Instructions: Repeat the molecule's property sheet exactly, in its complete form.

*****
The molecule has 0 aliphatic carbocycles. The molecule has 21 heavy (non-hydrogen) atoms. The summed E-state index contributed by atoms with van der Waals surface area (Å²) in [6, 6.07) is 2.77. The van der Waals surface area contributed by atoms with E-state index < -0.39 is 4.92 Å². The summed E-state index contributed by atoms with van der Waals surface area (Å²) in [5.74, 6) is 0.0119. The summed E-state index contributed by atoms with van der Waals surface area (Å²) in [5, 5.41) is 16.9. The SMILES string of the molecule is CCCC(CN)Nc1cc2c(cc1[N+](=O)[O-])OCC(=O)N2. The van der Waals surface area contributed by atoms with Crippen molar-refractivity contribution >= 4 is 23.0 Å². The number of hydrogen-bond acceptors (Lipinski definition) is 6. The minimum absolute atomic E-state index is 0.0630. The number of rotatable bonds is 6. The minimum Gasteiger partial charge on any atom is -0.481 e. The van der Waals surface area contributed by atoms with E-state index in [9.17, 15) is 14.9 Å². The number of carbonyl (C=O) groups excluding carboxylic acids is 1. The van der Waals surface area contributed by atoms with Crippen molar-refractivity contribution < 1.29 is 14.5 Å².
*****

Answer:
The molecule has 0 aliphatic carbocycles. The molecule has 21 heavy (non-hydrogen) atoms. The summed E-state index contributed by atoms with van der Waals surface area (Å²) in [6, 6.07) is 2.77. The van der Waals surface area contributed by atoms with E-state index < -0.39 is 4.92 Å². The summed E-state index contributed by atoms with van der Waals surface area (Å²) in [5.74, 6) is 0.0119. The summed E-state index contributed by atoms with van der Waals surface area (Å²) in [5, 5.41) is 16.9. The SMILES string of the molecule is CCCC(CN)Nc1cc2c(cc1[N+](=O)[O-])OCC(=O)N2. The van der Waals surface area contributed by atoms with Crippen molar-refractivity contribution >= 4 is 23.0 Å². The number of hydrogen-bond acceptors (Lipinski definition) is 6. The minimum absolute atomic E-state index is 0.0630. The number of rotatable bonds is 6. The minimum Gasteiger partial charge on any atom is -0.481 e. The van der Waals surface area contributed by atoms with E-state index in [9.17, 15) is 14.9 Å². The number of carbonyl (C=O) groups excluding carboxylic acids is 1. The van der Waals surface area contributed by atoms with Crippen molar-refractivity contribution < 1.29 is 14.5 Å².